The agricultural transformation drive for income and job creation led the state government to empower several vegetable growing communities to produce more to meet the Kebbi- Lagos Memorandum of Understanding (MOU) and also encouraged more than 20,000 farmers to produce soya beans, a potential the state has not harnessed. The administration is encouraging livestock production.


The Ministry of Animal Health has spent about N21 million on vaccines to guard against the spread of Anthrax and hemorrhagic septicemia to the state. The ministry has also constructed a modern artificial insemination center and procured essential equipment.


To improve provide market to fishermen in the state, the government constructed an international fish market in Yauri Local Government Area and also rehabilitated the Birnin Kebbi main abattoir, while a grant of N28 million was given to the ministry to establish and manage modern fish ponds across the state to encourage fish farming.



What has the government done to revamp the education sector in the state?


Repositioning of the sector has been the main concern of the governor. In fact, primary, secondary and tertiary Intuitions were the first places he visited upon assumption of duty. His assessment gave birth to a robust master plan for a complete overhaul of the sector.


Accordingly, he mobilized professionals from the Usmanu Danfodiyo University, Sokoto, to review educational development in Kebbi State and provide expert advice with a view to taking appropriate steps to promoting education in all ramifications.



This led to the establishment of the Ministry of Higher Education to coordinate the operations of tertiary education in the state. A blue print was developed for the ministry to cater for vocational and technical needs of students in the state, in addition to the payment of WAEC, NECO, Arabic and NABTEB examination fees for all JSS three students.


More than N4 billion was also spent by the administration for the renovation of schools, provision of furniture as well as training and retraining of secondary school teachers to enhance their performance. Additional classrooms were constructed and there was renovation of schools across the state as well as provision of furniture and instructional materials.


The sum of N5.2 billion was approved for the State Universal Basic Education Board (SUBEB) for the rehabilitation of 25 junior secondary and primary schools.


Another N100 million was also released fur the purchase of tables and chairs for pupils and students in line with the administration’s resolve to provide conducive atmosphere for teaching and learning. The state government also released N145 million for the construction of a 500- capacity female hostel at the Adamu Augie College of Education, Argungu.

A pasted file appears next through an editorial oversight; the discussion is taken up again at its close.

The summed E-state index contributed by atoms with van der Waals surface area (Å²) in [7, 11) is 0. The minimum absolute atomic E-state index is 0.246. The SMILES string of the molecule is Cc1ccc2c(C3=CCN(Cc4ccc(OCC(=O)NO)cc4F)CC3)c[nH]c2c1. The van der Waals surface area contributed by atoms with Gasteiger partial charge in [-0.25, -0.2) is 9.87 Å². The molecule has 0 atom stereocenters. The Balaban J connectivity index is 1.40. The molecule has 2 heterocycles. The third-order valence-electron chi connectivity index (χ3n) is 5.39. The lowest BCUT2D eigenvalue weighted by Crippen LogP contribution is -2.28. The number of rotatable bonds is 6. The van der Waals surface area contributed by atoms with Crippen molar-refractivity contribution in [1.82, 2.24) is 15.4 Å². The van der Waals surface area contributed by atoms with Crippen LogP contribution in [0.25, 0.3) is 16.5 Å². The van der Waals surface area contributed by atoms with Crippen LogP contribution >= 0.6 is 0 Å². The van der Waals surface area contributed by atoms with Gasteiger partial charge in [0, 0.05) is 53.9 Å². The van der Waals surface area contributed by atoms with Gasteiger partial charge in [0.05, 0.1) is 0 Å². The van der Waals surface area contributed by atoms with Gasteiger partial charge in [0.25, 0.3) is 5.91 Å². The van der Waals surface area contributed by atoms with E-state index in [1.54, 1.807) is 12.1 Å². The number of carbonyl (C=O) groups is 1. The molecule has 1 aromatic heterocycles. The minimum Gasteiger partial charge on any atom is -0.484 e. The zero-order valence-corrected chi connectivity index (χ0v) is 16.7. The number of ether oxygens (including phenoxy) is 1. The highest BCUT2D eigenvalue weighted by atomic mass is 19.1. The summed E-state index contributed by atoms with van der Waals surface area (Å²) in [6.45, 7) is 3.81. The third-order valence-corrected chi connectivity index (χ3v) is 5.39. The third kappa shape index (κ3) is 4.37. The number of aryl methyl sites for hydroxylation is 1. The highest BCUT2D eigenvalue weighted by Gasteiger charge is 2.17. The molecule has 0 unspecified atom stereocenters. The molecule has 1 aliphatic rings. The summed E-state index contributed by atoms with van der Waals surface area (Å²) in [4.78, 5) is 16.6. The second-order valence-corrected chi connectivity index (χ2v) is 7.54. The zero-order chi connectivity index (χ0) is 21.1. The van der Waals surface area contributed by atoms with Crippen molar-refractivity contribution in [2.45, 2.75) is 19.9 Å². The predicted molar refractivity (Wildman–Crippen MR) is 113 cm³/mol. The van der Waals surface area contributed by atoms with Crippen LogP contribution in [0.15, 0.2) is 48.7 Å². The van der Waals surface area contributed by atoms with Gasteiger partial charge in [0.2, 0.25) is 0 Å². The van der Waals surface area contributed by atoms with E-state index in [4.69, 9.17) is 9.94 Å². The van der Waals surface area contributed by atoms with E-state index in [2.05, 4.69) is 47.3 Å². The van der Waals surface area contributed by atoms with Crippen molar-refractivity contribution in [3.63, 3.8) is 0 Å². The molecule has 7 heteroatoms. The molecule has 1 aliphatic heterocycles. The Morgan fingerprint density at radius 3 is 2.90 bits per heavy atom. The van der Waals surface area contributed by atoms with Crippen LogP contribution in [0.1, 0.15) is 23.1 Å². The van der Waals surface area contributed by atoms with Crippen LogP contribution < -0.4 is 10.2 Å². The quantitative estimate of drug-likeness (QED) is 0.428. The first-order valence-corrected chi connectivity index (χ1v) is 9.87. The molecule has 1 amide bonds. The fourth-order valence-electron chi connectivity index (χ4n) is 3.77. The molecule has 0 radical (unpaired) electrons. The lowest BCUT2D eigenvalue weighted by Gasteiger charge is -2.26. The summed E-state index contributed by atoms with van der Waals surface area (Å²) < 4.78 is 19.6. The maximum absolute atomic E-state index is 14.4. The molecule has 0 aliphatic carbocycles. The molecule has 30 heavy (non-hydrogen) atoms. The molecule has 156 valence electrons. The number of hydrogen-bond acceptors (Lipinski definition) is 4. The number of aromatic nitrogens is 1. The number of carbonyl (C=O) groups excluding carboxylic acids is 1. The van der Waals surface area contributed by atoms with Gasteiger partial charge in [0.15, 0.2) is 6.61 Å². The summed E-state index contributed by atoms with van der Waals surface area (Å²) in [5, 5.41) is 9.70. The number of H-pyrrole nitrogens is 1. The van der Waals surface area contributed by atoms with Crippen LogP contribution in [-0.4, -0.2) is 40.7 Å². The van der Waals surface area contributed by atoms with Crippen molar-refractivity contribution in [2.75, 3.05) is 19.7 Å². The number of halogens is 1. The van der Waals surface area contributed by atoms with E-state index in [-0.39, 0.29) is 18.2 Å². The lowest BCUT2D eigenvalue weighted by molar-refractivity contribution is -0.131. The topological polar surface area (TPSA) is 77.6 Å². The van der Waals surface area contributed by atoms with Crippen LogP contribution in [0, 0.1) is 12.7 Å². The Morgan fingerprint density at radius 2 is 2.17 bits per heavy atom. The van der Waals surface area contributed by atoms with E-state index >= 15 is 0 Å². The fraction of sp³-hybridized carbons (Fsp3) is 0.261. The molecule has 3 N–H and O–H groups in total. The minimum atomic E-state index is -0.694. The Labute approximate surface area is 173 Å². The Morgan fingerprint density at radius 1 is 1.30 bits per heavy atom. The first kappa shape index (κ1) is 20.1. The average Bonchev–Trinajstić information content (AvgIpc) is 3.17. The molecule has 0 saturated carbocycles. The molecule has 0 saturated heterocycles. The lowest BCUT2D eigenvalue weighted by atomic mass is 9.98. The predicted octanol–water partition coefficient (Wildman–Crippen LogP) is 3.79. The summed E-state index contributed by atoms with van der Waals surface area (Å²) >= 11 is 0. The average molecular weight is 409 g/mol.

The administration also ensured the payment of tuition fees and other charges for government sponsored students in various tertiary institutions at home and abroad.


How has the state government been able to tackle security issues in the state, especially those arising from herdsmen/farmers clashes?


To ensure security of lives and property of all citizens in the state, the Bagudu administration participated in a joint security operation covering the Kamuku/ Kuyambana forest involving seven states of Kebbi, Sokoto, Zamfara, Kano, Kaduna, Niger and Katsina. In an operation code name ‘’Operation Sharan Daji” involving the Nigeria Army, Police, Air Force and other security operatives in a combine operation that rid the state of cattle rustlers and halted criminal activities like kidnapping.



Through operation Sharan Daji, a number of cattle were recovered and returned to the owners with hundreds of suspected criminals arrested and cache of arms and ammunition retrieved. On the issue of Kidnapping, especially in Kebbi South Senatorial District, the present administration has through the efforts of security operatives tackled the menace.


Today, farmers in the area go about their businesses without any fear.


Realizing the importance or peace to the development and progress of the state, the administration of Governor Bagudu has resolved the age long border dispute between Benin Republic and communities in Kebbi State and also wadded into herdsmen/ farmers disputes across the state by identifying and institutionalizing the old cattle routes and grazing reserves.

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APC’s support for restructuring, height of deception – Makarfi



Makarfi: PDP not threatened by third force, Obasanjo’s coalition

Senator Ahmed Makarfi is the former Chairman, National Caretaker Committee of the Peoples Democratic Party (PDP). The former Governor of Kaduna State, here, speaks on the state of the nation and his party’s readiness for the 2019 general elections, restructuring and insecurity, among others issues. TEMITOPE OGUNBANKE reports